How to Obtain Our Own

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Helen Belle True
Roger Brothers, 1909 - 115 pages
 

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Page 19 - Thou art, of what sort the eternal life of the saints was to be, which eye hath not seen, nor ear heard, nor hath it entered into the heart of man to conceive.
Page 10 - gainst time or fate. For, lo ! my own shall come to me. I stay my haste, I make delays, For what avails this eager pace? I stand amid the eternal ways, And what is mine shall know my face. Asleep, awake, by night or day, The friends I seek are seeking me ; No wind can drive my bark astray, Nor change the tide of destiny. What matter if I stand alone? I wait with joy the coming years; My heart shall reap where it has sown, And garner up its fruit of tears.
Page 94 - We pass for what we are. Character teaches above our wills. Men imagine that they communicate their virtue or vice only by overt actions, and do not see that virtue or vice emit a breath every moment.
Page 10 - I seek are seeking me; No wind can drive my bark astray, Nor change the tide of destiny. What matter if I stand alone? I wait with joy the coming years; My heart shall reap where it hath sown, And garner up its fruit of tears.
Page 66 - It is easy in the world to live after the world's opinion ; it is easy in solitude to live after our own ; but the great man is he who in the midst of the crowd keeps with perfect sweetness the independence of solitude.
Page 66 - What I must do, is all that concerns me ; not what the people think. This rule, equally arduous in actual and in intellectual life, may serve for the whole distinction between greatness and meanness. It is the harder, because you will always find those who think they know what is your duty better than you know it. It is easy in the world to live after the world's opinion...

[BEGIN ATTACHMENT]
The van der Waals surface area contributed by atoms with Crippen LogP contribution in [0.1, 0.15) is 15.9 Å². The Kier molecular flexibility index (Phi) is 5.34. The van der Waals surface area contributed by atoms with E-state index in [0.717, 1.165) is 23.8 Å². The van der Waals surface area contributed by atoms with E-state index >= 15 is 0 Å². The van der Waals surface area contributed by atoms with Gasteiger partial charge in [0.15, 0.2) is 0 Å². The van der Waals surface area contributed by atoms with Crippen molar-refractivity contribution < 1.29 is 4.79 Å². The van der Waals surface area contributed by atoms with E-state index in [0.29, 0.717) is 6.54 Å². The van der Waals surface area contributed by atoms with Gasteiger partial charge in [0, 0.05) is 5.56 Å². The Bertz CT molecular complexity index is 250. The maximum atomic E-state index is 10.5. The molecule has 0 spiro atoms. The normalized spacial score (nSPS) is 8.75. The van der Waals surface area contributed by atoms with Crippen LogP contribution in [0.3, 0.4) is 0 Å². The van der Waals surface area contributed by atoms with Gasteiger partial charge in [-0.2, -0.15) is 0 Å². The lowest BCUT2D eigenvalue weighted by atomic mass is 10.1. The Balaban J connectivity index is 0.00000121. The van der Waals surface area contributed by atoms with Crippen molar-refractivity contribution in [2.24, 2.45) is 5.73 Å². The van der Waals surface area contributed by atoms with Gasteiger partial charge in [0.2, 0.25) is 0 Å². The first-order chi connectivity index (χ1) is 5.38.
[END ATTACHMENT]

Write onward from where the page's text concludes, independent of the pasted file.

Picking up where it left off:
Page 24 - There's no god dare wrong a worm. Laurel crowns cleave to deserts And power to him who power exerts; Hast not thy share? On winged feet, Lo ! it rushes thee to meet; And all that Nature made thy own, Floating in air or pent in stone, Will rive the hills and swim the sea And, like thy shadow, follow thee.
Page 52 - It is only as a man puts off all foreign support and stands alone that I see him to be strong and to prevail.
Page 106 - Every proverb, every book, every by- word that belongs to thee for aid or comfort, shall surely come home through open or winding passages. Every friend whom not thy fantastic will but the great and tender heart in thee craveth, shall lock thee in his embrace.
Page 71 - As we become wiser we escape some of our instinctive destinies. There is in us all sufficient desire for wisdom to transform into consciousness most of the hazards of life. And all that has thus been transformed can belong no more to the hostile powers. A sorrow your soul has changed into sweetness, to indulgence or patient smiles, is a sorrow that shall never return without spiritual ornament ; and a fault or defect you have looked in the face can harm you no more, or even be harmful to others.

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